NTPC plants to run out of coal stock in two days

NTPC plants to run out of coal stock in two days

Power utilities advised to use imported coal

NTPC plants to run out of coal stock in two days

The Centre on Thursday rushed to take corrective steps following the warning from state-owned NTPC that power plants are running on very low coal stock of less than two days.

“Corrective” action is being taken by the government to improve coal supply, including efforts by Coal India Ltd to raise production beyond current year’s targets. Power utilities have been advised to use imported coal wherever necessary, Power Minister Piyush Goyal told Lok Sabha.

“We are increasing the (coal) crushing capacity, increasing (the number of) washeries in mining areas. We have also appealed to the Environment Ministry to allow us to mine additional fuel wherever there are possibilities,” Goyal said.

He also said that Environment Ministry approval is being sought to mine more coal and resource-rich states of Odisha and Jharkhand have been asked to help transport coal out quickly.

Last week, coal-based power plants sent a warning signal to the Centre, saying that electricity production would be hit severely as they don’t have sufficient stock of coal.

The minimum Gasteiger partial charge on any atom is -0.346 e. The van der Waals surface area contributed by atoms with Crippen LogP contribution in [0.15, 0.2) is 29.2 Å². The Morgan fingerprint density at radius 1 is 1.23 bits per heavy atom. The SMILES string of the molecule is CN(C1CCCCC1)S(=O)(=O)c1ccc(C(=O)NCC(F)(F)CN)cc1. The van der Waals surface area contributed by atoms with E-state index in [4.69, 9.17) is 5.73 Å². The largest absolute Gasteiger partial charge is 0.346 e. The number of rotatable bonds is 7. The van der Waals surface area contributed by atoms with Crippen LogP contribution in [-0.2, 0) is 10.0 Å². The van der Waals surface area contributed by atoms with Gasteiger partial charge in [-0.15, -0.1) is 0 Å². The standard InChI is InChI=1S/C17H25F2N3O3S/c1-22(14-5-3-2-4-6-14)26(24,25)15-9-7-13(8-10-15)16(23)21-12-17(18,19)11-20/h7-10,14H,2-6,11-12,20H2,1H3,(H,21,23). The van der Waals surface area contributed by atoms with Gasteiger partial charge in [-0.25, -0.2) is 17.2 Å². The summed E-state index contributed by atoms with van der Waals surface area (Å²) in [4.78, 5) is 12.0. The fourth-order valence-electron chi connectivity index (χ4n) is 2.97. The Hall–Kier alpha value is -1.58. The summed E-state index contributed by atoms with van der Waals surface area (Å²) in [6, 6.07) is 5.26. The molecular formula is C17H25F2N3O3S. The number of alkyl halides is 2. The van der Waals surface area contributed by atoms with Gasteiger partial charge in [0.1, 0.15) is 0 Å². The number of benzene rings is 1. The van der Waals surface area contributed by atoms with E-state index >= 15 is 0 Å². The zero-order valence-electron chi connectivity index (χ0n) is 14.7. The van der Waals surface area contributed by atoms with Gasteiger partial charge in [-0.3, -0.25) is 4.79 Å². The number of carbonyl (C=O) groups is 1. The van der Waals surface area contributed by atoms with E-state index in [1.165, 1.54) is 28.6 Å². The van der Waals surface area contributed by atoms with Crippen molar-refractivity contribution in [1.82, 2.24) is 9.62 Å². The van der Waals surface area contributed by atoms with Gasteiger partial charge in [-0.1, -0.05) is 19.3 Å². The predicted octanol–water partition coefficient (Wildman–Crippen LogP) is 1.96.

While the nation’s largest power producer NTPC stated that six of its plants have critical levels of coal stocks, the Central Electricity Authority (CEA) said 46 out of 100 electricity generation stations in the country have fuel stock of less than seven days.

On July 14, NTPC wrote to the Power Ministry saying six of its plants with a combined capacity of 16,840 MW or 15 per cent of India’s total energy capacity from coal-fired plants, have stocks of up to two days and cannot weather even a “small” disruption in supplies.

While blaming the previous UPA government policies for the current crisis, Goyal told reporters separately that the problem of coal supply had aggravated since 2009 and the “crisis was the result of five years of policy flip-flop and the uncertainty has to be resolved”.

He said the “go” and “no go” policy of the Centre in 2009 led to the fall in production capacity of several old mines while new mines could not be opened. Thereafter, in 2010, a comprehensive environmental pollution index was introduced which affected seven coal fields and hampered production of an additional 40 million tonnes of coal.

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